Ending world hunger is within reach: Study finds it will cost only USD 11 billion more a year
Ending world hunger is within reach, according to a new study that found it will cost USD 11 billion a year to feed hundreds of millions of needy people.
ROME—October 17, 2016—Ending world hunger is within reach, according to a new study that found it will cost USD 11 billion a year to feed hundreds of millions of needy people.
Donors will need to provide USD 4 billion of the total—a 45 per cent increase over current spending of USD 8.6 billion on global hunger programs—based on the traditional share of donor spending in developing countries.
The International Institute for Sustainable Development (IISD) and the International Food Policy Research Institute (IFPRI) joined forces to estimate what it would cost to end hunger by 2030. The research was supported by the New Venture Fund.
The aim was to determine how much donors would need to spend in order to achieve the second Sustainable Development Goal adopted by world leaders in September 2015.
The IISD and IFPRI analysis focused on the cost of ending hunger through increased spending on social safety nets directly targeting consumers, farm support to expand production and increase poor farmers’ income, and rural development that reduces inefficiencies along the value chain and enhances productivity in rural areas.
“The benefits go far beyond just filling bellies,” said study author Livia Bizikova, director of IISD’s Knowledge Program. “Not only will there be better educational outcomes and a healthier workforce, but the money spent to end hunger—which includes investments in roads, new technologies and rural infrastructure—will spur much-needed economic development.”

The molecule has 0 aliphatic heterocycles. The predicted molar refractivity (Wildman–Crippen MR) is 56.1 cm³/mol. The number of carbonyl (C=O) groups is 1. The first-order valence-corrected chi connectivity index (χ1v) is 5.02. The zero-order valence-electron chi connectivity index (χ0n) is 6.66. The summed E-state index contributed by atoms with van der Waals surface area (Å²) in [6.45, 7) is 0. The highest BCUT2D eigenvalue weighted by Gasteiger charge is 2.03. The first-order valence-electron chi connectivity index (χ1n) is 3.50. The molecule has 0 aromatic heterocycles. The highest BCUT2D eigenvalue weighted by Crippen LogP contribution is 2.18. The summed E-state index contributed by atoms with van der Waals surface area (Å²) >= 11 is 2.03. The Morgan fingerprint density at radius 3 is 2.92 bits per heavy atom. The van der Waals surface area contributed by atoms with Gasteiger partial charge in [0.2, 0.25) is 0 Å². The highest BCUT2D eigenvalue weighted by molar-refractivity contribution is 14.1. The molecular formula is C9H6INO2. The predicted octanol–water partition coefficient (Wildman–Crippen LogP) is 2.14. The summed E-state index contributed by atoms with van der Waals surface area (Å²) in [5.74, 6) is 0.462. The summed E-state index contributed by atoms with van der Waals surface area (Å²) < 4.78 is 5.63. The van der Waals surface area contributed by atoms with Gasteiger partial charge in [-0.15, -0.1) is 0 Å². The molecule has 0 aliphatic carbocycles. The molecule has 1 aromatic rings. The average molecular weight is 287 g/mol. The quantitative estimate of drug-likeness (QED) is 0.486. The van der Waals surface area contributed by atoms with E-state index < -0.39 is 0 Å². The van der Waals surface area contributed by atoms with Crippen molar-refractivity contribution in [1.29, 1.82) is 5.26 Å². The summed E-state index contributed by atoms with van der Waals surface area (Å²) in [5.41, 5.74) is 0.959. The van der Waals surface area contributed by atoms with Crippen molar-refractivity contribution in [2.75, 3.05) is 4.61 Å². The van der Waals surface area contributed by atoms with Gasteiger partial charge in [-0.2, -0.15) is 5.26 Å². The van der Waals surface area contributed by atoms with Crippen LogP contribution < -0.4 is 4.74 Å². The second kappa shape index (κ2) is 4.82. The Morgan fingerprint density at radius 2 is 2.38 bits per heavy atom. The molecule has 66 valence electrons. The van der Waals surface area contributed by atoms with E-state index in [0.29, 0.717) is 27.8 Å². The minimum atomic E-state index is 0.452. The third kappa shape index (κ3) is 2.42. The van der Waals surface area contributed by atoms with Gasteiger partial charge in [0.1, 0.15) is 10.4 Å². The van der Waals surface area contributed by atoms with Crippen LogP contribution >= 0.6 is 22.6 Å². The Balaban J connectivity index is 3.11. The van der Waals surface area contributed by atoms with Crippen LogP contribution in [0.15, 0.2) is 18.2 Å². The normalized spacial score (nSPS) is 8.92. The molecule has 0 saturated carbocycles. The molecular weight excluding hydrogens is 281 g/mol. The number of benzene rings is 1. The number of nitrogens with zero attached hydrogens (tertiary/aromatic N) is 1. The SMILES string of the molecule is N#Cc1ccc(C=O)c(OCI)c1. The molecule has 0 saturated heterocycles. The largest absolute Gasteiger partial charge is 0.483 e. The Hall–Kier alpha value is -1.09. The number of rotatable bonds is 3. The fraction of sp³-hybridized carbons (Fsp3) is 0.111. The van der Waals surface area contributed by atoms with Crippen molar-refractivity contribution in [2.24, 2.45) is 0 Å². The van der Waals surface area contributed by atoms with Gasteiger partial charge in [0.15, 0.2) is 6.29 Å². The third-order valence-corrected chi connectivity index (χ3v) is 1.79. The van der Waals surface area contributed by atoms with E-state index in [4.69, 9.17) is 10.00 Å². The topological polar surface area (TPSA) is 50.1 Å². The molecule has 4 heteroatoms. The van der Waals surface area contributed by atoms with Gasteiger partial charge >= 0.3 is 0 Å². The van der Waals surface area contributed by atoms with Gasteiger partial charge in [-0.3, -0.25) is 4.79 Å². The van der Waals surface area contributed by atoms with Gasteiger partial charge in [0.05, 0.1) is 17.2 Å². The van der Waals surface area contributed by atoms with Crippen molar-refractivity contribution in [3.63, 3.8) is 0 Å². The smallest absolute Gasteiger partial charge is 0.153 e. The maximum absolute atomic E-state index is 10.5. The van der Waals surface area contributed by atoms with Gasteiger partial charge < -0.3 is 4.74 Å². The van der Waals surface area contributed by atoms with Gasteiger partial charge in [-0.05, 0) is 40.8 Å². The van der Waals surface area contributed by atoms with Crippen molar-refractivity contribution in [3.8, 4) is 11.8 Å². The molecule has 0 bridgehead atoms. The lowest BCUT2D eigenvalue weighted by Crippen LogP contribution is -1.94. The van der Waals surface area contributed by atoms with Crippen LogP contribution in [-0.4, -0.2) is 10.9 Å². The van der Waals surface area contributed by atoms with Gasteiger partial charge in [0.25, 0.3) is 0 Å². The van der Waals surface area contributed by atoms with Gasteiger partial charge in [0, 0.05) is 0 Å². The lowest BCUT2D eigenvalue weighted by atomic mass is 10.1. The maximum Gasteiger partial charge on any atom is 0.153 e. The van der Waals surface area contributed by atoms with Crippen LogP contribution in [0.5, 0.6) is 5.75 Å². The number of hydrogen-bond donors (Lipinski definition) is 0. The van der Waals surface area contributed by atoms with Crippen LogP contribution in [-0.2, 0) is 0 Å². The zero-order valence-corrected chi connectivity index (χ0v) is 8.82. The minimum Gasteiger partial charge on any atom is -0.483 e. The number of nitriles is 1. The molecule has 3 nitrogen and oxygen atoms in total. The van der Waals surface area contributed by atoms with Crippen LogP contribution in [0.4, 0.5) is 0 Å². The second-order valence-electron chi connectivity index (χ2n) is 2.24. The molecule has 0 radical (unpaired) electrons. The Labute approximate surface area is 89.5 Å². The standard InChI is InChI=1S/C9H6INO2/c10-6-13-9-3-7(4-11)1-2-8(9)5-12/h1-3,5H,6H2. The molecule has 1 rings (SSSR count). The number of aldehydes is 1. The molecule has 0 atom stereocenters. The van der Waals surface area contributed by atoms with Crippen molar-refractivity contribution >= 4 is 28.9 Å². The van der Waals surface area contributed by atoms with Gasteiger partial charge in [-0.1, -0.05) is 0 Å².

The study estimates that an extra USD 5 billion in private investment will be generated every year from the additional public spending.
IISD and IFPRI designed a first-of-its kind economic model that uses household survey data to understand in detail the impact of a wide range of investments on the consumption and production of major food items.
“We know how to end hunger, and our analysis demonstrates that—with the right mix of investments—it can be achieved quickly,” said Carin Smaller, an advisor on agriculture and investment at IISD. “Ending hunger is both achievable and affordable.”
The IFPRI-IISD model is the first time the cost of ending hunger has been examined using household data. This breaks new ground because the model was able to target hungry households and prioritize investments to their needs and living conditions. For example, countries with hungry urban populations were given more food stamps, and those with hungry rural populations were given more farm support and rural infrastructure.
“The granularity of our model increases efficiencies and reduces spending, thereby reducing the overall cost of ending hunger,” said David Laborde, study author and senior research fellow at IFPRI.
“The model integrates the key economic, social and environmental factors that affect agriculture, thereby providing a robust quantitative framework for estimating costs.”
The costs identified are lower than many previous estimates for a number of reasons beyond efficiencies and better targeting. The model uses the FAO’s definition of hunger, which determines that a country has ended hunger when more than 95 per cent of the population is able to consume a sufficient number of calories. Closing the final hunger gap—something the world’s wealthiest countries have not yet achieved—is also costlier and complex.